Overall feeding information, recipes and options right here 4AnimalCare


A temporary feeding formula for unweaned birds, that can be used for just a few days:
(Human) baby rice cereal mixed as directed
Add (also from the baby food aisle) ½ to 1 teaspoon each of:
Sweet potatoes/yams
Peas or Green beans

A professional formula must be given, otherwise what seems like a healthy and thriving bird may be found “all of a sudden” in a very dire way.


There are mail order and shipping options that go just about everywhere. A very good supplier that I use is . There are plenty of others, so explore and find the one that is right for you.

It’s generally recommended that most of today’s companion birds have a predominantly pelleted diet. Pellets have been continually updated since being introduced to the market years ago and today’s formulas are better than ever.
Supplementing this diet with fresh foods every day is ideal and many owners find they can re-introduce seeds - in limited amounts (perhaps once or twice a week) without the bird refusing the pellets overall.
Whole grains, dark leafy vegetables, fruits and legumes. Include the colors orange, yellow , green, plus reds too! Think sweet potatoes/yams, squash, melons, oranges, peas, chard, beets and others.  
Brown rice, quinoa, whole wheat couscous and natural, whole grain pastas are great choices.
Limit fats, especially the kind from animals. Good fats are most plant fats like soy, olive and canola oils.  No fried anything
Another thing you can try is all natural, human baby food. Stick to the orange colors.
They can be mixed with tiny pasta or rice, whole grain bread or toast - remember, be more creative than the bird is stubborn.
As odd as it sounds, birds don’t need much, if any vitamin C. It is a water soluble vitamin which means it passes out of the body after the body takes what it needs and C is available in a wide variety of both fresh and processed foods given to birds.
Vitamin A/Beta Carotene, on the other hand, is frequently found to be deficient in birds. This is a fat soluble vitamin which means it gets stored in the fat cells of the body, so it’s possible to overdose on it. With our companion birds though, too little is the situation most often encountered.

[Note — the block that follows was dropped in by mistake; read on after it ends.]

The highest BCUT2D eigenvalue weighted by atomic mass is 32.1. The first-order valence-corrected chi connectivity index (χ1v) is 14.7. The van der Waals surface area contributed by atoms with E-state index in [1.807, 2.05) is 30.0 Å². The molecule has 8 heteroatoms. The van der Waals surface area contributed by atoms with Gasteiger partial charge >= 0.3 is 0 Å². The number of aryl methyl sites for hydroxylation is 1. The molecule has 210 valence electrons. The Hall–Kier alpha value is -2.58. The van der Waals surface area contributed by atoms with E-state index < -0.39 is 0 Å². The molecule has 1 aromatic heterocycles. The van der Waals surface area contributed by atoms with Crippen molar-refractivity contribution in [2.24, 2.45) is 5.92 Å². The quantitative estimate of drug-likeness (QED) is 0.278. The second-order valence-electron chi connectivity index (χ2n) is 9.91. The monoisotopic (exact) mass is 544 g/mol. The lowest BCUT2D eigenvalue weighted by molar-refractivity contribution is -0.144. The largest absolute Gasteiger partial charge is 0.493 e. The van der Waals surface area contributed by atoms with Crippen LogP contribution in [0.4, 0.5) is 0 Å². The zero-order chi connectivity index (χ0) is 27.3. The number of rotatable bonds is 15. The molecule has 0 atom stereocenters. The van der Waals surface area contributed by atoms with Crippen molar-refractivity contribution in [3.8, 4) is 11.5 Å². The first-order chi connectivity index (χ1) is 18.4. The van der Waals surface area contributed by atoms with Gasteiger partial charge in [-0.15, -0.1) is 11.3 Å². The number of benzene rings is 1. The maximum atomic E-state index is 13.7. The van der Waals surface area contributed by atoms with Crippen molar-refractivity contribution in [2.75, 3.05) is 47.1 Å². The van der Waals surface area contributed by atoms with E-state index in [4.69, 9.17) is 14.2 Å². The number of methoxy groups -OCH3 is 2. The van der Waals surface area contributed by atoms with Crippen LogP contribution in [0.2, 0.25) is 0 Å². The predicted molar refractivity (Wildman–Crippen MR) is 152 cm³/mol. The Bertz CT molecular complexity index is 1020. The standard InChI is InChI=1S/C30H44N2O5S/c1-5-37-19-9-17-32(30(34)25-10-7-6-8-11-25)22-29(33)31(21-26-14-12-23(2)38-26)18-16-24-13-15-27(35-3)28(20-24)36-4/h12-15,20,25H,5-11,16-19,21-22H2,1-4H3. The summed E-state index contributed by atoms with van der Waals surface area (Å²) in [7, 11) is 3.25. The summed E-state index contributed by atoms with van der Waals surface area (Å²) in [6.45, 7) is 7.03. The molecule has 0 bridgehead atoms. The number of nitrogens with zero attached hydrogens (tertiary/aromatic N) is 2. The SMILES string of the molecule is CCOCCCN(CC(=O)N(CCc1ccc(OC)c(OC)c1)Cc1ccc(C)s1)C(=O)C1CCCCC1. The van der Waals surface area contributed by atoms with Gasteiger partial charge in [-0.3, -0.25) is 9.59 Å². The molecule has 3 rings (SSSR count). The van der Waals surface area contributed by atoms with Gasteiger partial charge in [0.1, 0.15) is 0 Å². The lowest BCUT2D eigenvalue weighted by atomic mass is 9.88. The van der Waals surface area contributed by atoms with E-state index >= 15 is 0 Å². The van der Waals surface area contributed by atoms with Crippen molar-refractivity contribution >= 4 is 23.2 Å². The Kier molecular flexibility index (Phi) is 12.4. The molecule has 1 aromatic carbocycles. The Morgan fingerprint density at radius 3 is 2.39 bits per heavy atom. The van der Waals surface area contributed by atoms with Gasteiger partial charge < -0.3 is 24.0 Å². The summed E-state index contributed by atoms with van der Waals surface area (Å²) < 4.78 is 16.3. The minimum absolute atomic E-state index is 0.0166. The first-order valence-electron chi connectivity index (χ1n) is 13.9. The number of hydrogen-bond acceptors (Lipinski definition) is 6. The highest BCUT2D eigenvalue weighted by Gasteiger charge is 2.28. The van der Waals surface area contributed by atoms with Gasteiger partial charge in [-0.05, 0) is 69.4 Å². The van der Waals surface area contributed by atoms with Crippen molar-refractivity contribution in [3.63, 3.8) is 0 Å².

The symptoms a bird will show when deficient include exactly what you're seeing.
See overall feeding options when he's all better : for details that include three homemade recipes you can also eat along with your bird.

Now tell me, what qualifications does this vet have to treat birds?

Have you used them before? Why did they prescribe antibiotics? Did they test for something and find an infection?

Customer: replied 5 years ago.
Ok I moved him into a small tank with sheets layed down in it & a heating pad under the tank on low. I'll keep checking to make sure its not too hot. I'm going to try baby food tomorrow. I bought some vitamin drops to put in his water, but i wasnt sure if I should. It's a multi vitamin for birds. Ecotrition I believe is the brand. I have been giving him some water through a syringe tube & he drinks it very willingly even though he has a dish of fresh water 24/7 on the ground for him. Should I continue giving him water this way just in case he stopped drinking from the bowl? If so how often? I took him to North star emergency vet as soon as i saw him like this on the 10th I believe. They didn't have their expert bird vet there but they had exotic vets on staff. They wanted to do xrays because they couldnt tell from an exam what was wrong, however they wanted to confirm with the expert that it was the right call. So they called the expert and he said this is common in young lovebirds if you change their diet and they don't like it. That they will basically starve themselves. So the vet on staff told me to change his food back and put him on antibiotics as a "just in case" type of thing.
-- Don't use the vitamin drops. I think your instincts are way better than this vet.

It's also pretty far fetched to pin this on a food change, so don't go blaming yourself. If he was on seeds prior to this, chances are that is the culprit, but it doesn't happen overnight or even in a few days or weeks.